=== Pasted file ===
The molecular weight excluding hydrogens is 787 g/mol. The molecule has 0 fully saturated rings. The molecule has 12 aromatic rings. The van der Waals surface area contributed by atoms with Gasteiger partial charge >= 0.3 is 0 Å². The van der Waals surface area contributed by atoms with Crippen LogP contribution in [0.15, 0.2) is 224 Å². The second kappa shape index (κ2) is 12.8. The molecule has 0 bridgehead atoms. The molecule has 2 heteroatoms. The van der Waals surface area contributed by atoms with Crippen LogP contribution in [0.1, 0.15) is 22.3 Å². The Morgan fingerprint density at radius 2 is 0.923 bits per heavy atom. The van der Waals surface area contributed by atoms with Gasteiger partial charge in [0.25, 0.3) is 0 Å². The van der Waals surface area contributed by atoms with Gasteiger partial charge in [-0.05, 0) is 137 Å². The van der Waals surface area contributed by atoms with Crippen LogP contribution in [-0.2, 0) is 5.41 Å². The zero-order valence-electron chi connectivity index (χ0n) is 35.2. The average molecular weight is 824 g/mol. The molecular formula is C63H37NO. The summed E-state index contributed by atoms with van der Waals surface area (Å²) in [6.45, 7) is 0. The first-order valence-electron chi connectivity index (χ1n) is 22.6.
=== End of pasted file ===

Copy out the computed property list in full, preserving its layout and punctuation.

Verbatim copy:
The molecular weight excluding hydrogens is 787 g/mol. The molecule has 0 fully saturated rings. The molecule has 12 aromatic rings. The van der Waals surface area contributed by atoms with Gasteiger partial charge >= 0.3 is 0 Å². The van der Waals surface area contributed by atoms with Crippen LogP contribution in [0.15, 0.2) is 224 Å². The second kappa shape index (κ2) is 12.8. The molecule has 0 bridgehead atoms. The molecule has 2 heteroatoms. The van der Waals surface area contributed by atoms with Crippen LogP contribution in [0.1, 0.15) is 22.3 Å². The Morgan fingerprint density at radius 2 is 0.923 bits per heavy atom. The van der Waals surface area contributed by atoms with Gasteiger partial charge in [0.25, 0.3) is 0 Å². The van der Waals surface area contributed by atoms with Gasteiger partial charge in [-0.05, 0) is 137 Å². The van der Waals surface area contributed by atoms with Crippen LogP contribution in [-0.2, 0) is 5.41 Å². The zero-order valence-electron chi connectivity index (χ0n) is 35.2. The average molecular weight is 824 g/mol. The molecular formula is C63H37NO. The summed E-state index contributed by atoms with van der Waals surface area (Å²) in [6.45, 7) is 0. The first-order valence-electron chi connectivity index (χ1n) is 22.6.